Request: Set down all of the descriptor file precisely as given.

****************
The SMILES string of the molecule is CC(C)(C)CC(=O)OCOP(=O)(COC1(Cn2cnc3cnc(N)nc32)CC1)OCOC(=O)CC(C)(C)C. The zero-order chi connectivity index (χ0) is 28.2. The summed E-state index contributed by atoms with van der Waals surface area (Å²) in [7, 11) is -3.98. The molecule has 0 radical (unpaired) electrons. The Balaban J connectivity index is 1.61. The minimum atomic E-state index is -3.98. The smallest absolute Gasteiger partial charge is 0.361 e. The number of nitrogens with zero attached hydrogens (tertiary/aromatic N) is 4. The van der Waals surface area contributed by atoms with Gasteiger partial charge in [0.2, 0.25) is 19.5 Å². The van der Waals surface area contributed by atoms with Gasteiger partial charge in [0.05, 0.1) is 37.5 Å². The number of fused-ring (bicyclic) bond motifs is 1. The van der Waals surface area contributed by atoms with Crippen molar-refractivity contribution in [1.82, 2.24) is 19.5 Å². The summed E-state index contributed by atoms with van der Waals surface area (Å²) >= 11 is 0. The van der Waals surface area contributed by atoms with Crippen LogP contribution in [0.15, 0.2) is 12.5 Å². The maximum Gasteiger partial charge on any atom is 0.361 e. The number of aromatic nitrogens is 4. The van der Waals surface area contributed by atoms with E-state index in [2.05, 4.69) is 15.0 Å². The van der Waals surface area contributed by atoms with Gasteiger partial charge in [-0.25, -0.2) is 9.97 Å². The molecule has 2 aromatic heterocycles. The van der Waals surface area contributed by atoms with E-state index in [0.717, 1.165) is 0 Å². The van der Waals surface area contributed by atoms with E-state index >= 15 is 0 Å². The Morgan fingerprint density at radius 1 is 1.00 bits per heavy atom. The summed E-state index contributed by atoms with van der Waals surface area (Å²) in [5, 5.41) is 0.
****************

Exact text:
The SMILES string of the molecule is CC(C)(C)CC(=O)OCOP(=O)(COC1(Cn2cnc3cnc(N)nc32)CC1)OCOC(=O)CC(C)(C)C. The zero-order chi connectivity index (χ0) is 28.2. The summed E-state index contributed by atoms with van der Waals surface area (Å²) in [7, 11) is -3.98. The molecule has 0 radical (unpaired) electrons. The Balaban J connectivity index is 1.61. The minimum atomic E-state index is -3.98. The smallest absolute Gasteiger partial charge is 0.361 e. The number of nitrogens with zero attached hydrogens (tertiary/aromatic N) is 4. The van der Waals surface area contributed by atoms with Gasteiger partial charge in [0.2, 0.25) is 19.5 Å². The van der Waals surface area contributed by atoms with Gasteiger partial charge in [0.05, 0.1) is 37.5 Å². The number of fused-ring (bicyclic) bond motifs is 1. The van der Waals surface area contributed by atoms with Crippen molar-refractivity contribution in [1.82, 2.24) is 19.5 Å². The summed E-state index contributed by atoms with van der Waals surface area (Å²) >= 11 is 0. The van der Waals surface area contributed by atoms with Crippen LogP contribution in [0.15, 0.2) is 12.5 Å². The maximum Gasteiger partial charge on any atom is 0.361 e. The number of aromatic nitrogens is 4. The van der Waals surface area contributed by atoms with E-state index in [2.05, 4.69) is 15.0 Å². The van der Waals surface area contributed by atoms with Gasteiger partial charge in [-0.25, -0.2) is 9.97 Å². The molecule has 2 aromatic heterocycles. The van der Waals surface area contributed by atoms with E-state index in [0.717, 1.165) is 0 Å². The van der Waals surface area contributed by atoms with E-state index >= 15 is 0 Å². The Morgan fingerprint density at radius 1 is 1.00 bits per heavy atom. The summed E-state index contributed by atoms with van der Waals surface area (Å²) in [5, 5.41) is 0.